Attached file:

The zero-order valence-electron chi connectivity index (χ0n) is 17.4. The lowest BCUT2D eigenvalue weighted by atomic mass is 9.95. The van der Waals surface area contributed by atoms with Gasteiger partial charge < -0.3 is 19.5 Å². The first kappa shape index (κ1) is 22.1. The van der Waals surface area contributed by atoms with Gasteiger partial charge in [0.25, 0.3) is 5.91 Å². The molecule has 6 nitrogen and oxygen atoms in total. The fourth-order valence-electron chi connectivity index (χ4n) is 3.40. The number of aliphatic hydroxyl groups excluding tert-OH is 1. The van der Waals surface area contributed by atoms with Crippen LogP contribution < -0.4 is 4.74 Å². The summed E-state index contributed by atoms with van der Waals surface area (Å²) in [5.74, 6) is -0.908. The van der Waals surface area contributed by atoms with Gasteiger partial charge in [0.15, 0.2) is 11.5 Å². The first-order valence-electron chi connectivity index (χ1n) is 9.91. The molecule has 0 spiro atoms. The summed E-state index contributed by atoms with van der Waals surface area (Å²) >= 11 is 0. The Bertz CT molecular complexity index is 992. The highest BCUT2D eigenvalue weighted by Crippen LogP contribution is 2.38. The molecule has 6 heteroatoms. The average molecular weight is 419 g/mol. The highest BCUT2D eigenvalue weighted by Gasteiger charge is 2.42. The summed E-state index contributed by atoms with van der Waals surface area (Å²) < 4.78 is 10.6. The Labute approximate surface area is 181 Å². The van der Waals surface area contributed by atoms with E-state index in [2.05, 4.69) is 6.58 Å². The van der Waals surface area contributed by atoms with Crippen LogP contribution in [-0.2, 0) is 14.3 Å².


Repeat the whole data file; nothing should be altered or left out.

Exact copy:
The zero-order valence-electron chi connectivity index (χ0n) is 17.4. The lowest BCUT2D eigenvalue weighted by atomic mass is 9.95. The van der Waals surface area contributed by atoms with Gasteiger partial charge < -0.3 is 19.5 Å². The first kappa shape index (κ1) is 22.1. The van der Waals surface area contributed by atoms with Gasteiger partial charge in [0.25, 0.3) is 5.91 Å². The molecule has 6 nitrogen and oxygen atoms in total. The fourth-order valence-electron chi connectivity index (χ4n) is 3.40. The number of aliphatic hydroxyl groups excluding tert-OH is 1. The van der Waals surface area contributed by atoms with Crippen LogP contribution < -0.4 is 4.74 Å². The summed E-state index contributed by atoms with van der Waals surface area (Å²) in [5.74, 6) is -0.908. The van der Waals surface area contributed by atoms with Gasteiger partial charge in [0.15, 0.2) is 11.5 Å². The first-order valence-electron chi connectivity index (χ1n) is 9.91. The molecule has 0 spiro atoms. The summed E-state index contributed by atoms with van der Waals surface area (Å²) >= 11 is 0. The Bertz CT molecular complexity index is 992. The highest BCUT2D eigenvalue weighted by Crippen LogP contribution is 2.38. The molecule has 6 heteroatoms. The average molecular weight is 419 g/mol. The highest BCUT2D eigenvalue weighted by Gasteiger charge is 2.42. The summed E-state index contributed by atoms with van der Waals surface area (Å²) < 4.78 is 10.6. The Labute approximate surface area is 181 Å². The van der Waals surface area contributed by atoms with E-state index in [2.05, 4.69) is 6.58 Å². The van der Waals surface area contributed by atoms with Crippen LogP contribution in [-0.2, 0) is 14.3 Å².